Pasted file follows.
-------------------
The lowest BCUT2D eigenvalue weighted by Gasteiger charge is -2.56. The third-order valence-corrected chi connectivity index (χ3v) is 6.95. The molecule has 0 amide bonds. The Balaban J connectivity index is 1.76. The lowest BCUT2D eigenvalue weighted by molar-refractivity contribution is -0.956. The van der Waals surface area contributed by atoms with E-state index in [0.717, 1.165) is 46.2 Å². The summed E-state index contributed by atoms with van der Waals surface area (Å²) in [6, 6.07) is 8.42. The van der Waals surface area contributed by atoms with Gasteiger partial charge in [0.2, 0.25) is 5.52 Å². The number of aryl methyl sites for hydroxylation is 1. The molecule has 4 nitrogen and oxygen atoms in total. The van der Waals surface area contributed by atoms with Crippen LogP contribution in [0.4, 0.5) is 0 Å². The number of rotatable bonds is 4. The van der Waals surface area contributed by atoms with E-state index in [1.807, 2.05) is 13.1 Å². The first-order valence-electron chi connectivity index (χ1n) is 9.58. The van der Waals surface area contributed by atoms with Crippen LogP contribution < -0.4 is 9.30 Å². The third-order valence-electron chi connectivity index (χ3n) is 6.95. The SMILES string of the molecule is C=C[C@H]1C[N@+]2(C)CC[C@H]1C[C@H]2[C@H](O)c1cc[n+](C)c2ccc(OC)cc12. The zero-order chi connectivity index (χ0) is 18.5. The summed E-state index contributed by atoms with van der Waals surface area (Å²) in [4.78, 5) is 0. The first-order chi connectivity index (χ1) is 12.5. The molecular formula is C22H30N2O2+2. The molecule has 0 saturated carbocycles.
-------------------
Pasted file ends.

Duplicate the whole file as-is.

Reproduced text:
The lowest BCUT2D eigenvalue weighted by Gasteiger charge is -2.56. The third-order valence-corrected chi connectivity index (χ3v) is 6.95. The molecule has 0 amide bonds. The Balaban J connectivity index is 1.76. The lowest BCUT2D eigenvalue weighted by molar-refractivity contribution is -0.956. The van der Waals surface area contributed by atoms with E-state index in [0.717, 1.165) is 46.2 Å². The summed E-state index contributed by atoms with van der Waals surface area (Å²) in [6, 6.07) is 8.42. The van der Waals surface area contributed by atoms with Gasteiger partial charge in [0.2, 0.25) is 5.52 Å². The number of aryl methyl sites for hydroxylation is 1. The molecule has 4 nitrogen and oxygen atoms in total. The van der Waals surface area contributed by atoms with Crippen LogP contribution in [0.4, 0.5) is 0 Å². The number of rotatable bonds is 4. The van der Waals surface area contributed by atoms with E-state index in [1.807, 2.05) is 13.1 Å². The first-order valence-electron chi connectivity index (χ1n) is 9.58. The van der Waals surface area contributed by atoms with Crippen LogP contribution < -0.4 is 9.30 Å². The third-order valence-electron chi connectivity index (χ3n) is 6.95. The SMILES string of the molecule is C=C[C@H]1C[N@+]2(C)CC[C@H]1C[C@H]2[C@H](O)c1cc[n+](C)c2ccc(OC)cc12. The zero-order chi connectivity index (χ0) is 18.5. The summed E-state index contributed by atoms with van der Waals surface area (Å²) in [4.78, 5) is 0. The first-order chi connectivity index (χ1) is 12.5. The molecular formula is C22H30N2O2+2. The molecule has 0 saturated carbocycles.